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After Tretiak had told this story, he spotted Irina peeking her head around the corner of the living room. He called her over. She ran to him and sat on his lap. Tretiak sniffed at his daughter's neck.
"Irina, who gave you that perfume?"
The child let loose a peal of delighted laughter. " Gretzky!" she squealed.
Tretiak laughed. "My daughter was born the 29th of December," he said, "and the New Year's Eve celebration is the biggest holiday in my country. I have never been home on Irina's birthday, and I have not spent New Year's with my family in 15 years."
He was speaking matter-of-factly, without regret. But the implication was clear. Should he leave the game after the 1984 Olympics, it will not be because of pressure from below. "I feel I play equally now as anytime I have before," he said. "Rich experience makes up for the physical reflexes I have lost. When I was young, I worked with greater psychological and physical effort, but now it is almost instinct knowing where a player will shoot on me."
On the TV, Myshkin gave up another goal on a rebound. "That is a typical Canadian play," Tretiak said. "That is perhaps what has influenced our game the most from our many series with the Canadians. Rebound plays. You know, they must have revised their attitude over there, too. I can remember when we first played the Canadian professionals, they would take shots from the red line. Now they know they can't score from there I think we have learned from each other."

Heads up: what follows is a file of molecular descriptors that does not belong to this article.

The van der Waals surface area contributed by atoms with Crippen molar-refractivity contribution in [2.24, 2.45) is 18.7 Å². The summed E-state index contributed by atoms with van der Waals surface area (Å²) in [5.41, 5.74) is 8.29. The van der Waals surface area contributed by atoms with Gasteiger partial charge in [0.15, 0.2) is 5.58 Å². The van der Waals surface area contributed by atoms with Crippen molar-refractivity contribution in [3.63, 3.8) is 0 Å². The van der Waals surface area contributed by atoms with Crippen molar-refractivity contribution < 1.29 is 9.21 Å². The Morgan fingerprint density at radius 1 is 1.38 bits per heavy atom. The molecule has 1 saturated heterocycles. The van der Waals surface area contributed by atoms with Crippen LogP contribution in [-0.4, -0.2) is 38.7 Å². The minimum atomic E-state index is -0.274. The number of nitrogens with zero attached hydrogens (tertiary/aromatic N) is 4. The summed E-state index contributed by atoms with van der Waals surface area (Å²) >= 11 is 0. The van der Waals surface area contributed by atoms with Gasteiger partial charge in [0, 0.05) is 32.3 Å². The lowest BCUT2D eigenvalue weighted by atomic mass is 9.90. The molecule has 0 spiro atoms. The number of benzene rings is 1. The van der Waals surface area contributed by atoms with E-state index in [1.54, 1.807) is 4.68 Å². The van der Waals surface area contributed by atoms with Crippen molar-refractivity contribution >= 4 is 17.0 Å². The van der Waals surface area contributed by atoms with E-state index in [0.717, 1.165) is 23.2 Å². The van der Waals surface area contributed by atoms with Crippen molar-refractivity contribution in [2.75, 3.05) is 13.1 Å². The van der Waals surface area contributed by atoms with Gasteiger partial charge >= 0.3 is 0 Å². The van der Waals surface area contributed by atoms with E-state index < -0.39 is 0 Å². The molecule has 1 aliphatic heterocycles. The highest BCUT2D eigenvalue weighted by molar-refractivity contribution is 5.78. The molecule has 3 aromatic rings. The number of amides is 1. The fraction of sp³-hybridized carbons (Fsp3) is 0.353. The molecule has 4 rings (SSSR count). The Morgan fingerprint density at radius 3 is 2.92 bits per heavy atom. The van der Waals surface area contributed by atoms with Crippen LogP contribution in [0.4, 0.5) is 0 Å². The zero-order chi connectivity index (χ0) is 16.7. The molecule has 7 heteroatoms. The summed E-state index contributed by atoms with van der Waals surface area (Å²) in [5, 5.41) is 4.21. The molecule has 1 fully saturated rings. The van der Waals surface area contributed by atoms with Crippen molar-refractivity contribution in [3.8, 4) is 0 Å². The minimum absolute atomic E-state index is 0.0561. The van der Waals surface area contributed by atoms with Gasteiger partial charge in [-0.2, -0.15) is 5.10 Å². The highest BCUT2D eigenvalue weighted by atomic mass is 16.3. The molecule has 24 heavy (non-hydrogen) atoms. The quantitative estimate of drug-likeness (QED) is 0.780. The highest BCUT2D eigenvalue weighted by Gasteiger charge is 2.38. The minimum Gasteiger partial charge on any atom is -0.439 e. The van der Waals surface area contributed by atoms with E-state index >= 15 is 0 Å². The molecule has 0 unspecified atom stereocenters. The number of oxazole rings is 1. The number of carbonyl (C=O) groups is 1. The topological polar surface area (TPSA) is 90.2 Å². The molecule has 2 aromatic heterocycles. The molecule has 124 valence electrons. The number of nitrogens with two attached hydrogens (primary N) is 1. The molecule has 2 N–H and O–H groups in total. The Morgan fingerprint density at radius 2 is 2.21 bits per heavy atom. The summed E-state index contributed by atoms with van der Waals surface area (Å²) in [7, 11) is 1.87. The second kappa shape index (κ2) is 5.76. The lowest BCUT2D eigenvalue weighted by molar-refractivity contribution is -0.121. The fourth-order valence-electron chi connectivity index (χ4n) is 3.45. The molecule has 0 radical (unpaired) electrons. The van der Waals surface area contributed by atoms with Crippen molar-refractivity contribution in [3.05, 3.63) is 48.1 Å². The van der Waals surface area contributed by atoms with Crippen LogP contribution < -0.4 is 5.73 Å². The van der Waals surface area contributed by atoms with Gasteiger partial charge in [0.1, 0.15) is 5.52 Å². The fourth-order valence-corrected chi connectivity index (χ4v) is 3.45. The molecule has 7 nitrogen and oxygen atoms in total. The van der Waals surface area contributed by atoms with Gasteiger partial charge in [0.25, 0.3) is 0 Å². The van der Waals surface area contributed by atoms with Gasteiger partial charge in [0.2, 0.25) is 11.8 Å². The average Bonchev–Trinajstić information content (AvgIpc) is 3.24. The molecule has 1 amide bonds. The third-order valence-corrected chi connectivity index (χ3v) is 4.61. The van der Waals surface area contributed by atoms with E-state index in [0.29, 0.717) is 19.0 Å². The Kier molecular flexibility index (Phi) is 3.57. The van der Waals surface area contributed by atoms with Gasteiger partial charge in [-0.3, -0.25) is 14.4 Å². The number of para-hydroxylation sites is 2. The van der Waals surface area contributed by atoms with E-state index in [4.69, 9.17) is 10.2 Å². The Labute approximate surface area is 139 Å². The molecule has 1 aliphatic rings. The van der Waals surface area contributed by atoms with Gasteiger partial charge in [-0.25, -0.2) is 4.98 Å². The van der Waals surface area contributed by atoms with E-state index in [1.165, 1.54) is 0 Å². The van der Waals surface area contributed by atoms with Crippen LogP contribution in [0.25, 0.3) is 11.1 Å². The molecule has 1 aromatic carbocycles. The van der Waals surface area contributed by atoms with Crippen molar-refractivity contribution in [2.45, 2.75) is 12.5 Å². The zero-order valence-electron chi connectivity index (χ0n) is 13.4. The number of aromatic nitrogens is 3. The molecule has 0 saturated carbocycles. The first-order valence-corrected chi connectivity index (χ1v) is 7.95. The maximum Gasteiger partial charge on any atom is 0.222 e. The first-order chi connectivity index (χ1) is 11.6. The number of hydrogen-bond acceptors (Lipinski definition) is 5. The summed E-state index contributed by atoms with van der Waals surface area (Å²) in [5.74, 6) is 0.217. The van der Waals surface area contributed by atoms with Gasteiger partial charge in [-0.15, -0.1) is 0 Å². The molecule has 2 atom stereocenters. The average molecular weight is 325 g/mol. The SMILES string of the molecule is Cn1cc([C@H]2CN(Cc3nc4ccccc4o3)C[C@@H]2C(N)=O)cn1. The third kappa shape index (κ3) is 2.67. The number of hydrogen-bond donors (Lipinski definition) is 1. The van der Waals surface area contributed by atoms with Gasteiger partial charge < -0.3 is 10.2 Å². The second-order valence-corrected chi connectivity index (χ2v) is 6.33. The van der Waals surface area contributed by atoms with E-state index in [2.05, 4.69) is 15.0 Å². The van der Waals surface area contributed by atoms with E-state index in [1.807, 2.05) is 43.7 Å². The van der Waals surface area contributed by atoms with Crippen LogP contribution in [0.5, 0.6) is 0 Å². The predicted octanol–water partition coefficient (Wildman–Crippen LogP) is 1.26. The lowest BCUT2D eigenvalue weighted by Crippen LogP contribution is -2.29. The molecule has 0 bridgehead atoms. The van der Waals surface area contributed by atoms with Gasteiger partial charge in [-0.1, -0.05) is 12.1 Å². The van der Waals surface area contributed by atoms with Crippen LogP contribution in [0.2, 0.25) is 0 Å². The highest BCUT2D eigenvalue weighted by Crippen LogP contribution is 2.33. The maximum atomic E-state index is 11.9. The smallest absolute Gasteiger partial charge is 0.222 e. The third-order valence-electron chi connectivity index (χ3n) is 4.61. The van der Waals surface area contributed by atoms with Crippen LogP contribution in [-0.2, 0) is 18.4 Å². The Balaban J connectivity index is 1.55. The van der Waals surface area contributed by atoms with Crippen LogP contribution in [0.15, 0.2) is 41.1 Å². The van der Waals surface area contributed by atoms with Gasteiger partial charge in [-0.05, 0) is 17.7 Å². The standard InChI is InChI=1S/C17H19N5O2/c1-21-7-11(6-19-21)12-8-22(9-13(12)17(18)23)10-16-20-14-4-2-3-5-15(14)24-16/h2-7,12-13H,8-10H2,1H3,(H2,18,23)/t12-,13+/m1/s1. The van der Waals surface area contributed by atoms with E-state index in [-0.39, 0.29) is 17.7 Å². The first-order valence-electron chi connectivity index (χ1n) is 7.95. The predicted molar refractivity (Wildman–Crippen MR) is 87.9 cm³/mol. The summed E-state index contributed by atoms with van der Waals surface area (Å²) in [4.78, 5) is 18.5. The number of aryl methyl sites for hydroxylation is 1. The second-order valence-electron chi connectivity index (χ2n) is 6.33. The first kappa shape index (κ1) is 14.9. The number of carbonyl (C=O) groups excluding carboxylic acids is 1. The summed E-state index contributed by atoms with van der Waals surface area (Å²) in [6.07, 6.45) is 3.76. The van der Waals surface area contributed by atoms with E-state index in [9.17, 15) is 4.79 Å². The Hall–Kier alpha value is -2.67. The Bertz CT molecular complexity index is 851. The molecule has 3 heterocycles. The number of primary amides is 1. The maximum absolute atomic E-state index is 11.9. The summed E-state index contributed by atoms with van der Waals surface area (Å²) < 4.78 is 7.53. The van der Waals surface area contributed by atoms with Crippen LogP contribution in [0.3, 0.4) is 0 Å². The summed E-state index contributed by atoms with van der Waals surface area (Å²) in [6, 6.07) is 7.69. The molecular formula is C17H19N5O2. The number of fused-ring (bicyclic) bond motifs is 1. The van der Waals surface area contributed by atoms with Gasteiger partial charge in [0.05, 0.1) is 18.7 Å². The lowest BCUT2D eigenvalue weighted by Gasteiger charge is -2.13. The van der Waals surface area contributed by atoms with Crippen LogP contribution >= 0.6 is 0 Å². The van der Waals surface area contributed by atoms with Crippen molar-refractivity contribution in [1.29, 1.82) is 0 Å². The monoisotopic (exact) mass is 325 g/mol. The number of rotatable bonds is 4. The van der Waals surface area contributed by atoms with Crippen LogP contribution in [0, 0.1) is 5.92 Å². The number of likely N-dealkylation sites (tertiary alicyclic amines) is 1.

When Tretiak does retire from hockey, he will have more options open to him than most Soviet athletes because of his affiliation with the Communist Party. He spoke of his duties with enthusiasm. Because hockey is Russia's most popular winter sport, Tretiak is a powerful mouthpiece for the Party and a role model for millions of his young countrymen. In light of this, it is almost inconceivable that Soviet authorities would allow Tretiak to finish his career in Montreal although they have recently allowed other Russian hockey players to do just that in Japan Austria and Finland. In Tretiak they have too much to lose.
My life is not mine to dispose of as I wish. When I first heard Tretiak say that, I thought he meant he was trapped. I was confusing politics with something bigger. He meant, I believe, that he now belongs to the Russian people. That gives him tremendous pride and strength and makes whatever sacrifices might be involved in abandoning his dream to play in the NHL—the dream he had shared with Gretzky two years before—seem insignificant.
Before we left his apartment, he pulled the cork on a 15-year-old bottle of cognac and poured it into fresh glasses until they were brimming full. He raised his glass and smiled. "This much is important," he said. "I am a patriot."
Then he toasted our health and drank the cognac down.